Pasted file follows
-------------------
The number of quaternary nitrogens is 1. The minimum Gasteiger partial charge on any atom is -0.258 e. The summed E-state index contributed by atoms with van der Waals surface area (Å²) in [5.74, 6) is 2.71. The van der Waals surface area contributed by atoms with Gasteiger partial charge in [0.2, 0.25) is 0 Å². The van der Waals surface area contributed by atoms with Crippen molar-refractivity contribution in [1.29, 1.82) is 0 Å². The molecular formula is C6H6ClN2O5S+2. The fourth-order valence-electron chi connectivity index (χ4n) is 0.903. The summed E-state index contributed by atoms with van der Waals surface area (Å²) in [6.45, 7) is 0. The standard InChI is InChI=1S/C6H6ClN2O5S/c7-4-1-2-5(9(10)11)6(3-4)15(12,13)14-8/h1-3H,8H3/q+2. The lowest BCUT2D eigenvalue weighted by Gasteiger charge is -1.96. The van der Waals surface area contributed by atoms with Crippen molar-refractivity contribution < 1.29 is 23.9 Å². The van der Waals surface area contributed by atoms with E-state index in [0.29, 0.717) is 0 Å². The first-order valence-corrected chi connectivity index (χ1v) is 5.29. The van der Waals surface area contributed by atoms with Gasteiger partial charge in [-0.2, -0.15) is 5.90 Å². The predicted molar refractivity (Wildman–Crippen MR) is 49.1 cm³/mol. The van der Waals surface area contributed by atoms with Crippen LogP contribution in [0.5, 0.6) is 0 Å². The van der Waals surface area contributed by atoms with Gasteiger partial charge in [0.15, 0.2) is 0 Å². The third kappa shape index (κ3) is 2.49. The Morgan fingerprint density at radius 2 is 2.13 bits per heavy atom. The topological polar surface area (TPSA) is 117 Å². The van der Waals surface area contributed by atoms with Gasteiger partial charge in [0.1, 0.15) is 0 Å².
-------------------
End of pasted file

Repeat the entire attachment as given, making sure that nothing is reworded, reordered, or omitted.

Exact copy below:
The number of quaternary nitrogens is 1. The minimum Gasteiger partial charge on any atom is -0.258 e. The summed E-state index contributed by atoms with van der Waals surface area (Å²) in [5.74, 6) is 2.71. The van der Waals surface area contributed by atoms with Gasteiger partial charge in [0.2, 0.25) is 0 Å². The van der Waals surface area contributed by atoms with Crippen molar-refractivity contribution in [1.29, 1.82) is 0 Å². The molecular formula is C6H6ClN2O5S+2. The fourth-order valence-electron chi connectivity index (χ4n) is 0.903. The summed E-state index contributed by atoms with van der Waals surface area (Å²) in [6.45, 7) is 0. The standard InChI is InChI=1S/C6H6ClN2O5S/c7-4-1-2-5(9(10)11)6(3-4)15(12,13)14-8/h1-3H,8H3/q+2. The lowest BCUT2D eigenvalue weighted by Gasteiger charge is -1.96. The van der Waals surface area contributed by atoms with Crippen molar-refractivity contribution < 1.29 is 23.9 Å². The van der Waals surface area contributed by atoms with E-state index in [0.29, 0.717) is 0 Å². The first-order valence-corrected chi connectivity index (χ1v) is 5.29. The van der Waals surface area contributed by atoms with Gasteiger partial charge in [-0.2, -0.15) is 5.90 Å². The predicted molar refractivity (Wildman–Crippen MR) is 49.1 cm³/mol. The van der Waals surface area contributed by atoms with Crippen LogP contribution in [0.5, 0.6) is 0 Å². The van der Waals surface area contributed by atoms with Gasteiger partial charge in [0.15, 0.2) is 0 Å². The third kappa shape index (κ3) is 2.49. The Morgan fingerprint density at radius 2 is 2.13 bits per heavy atom. The topological polar surface area (TPSA) is 117 Å². The van der Waals surface area contributed by atoms with Gasteiger partial charge in [0.1, 0.15) is 0 Å².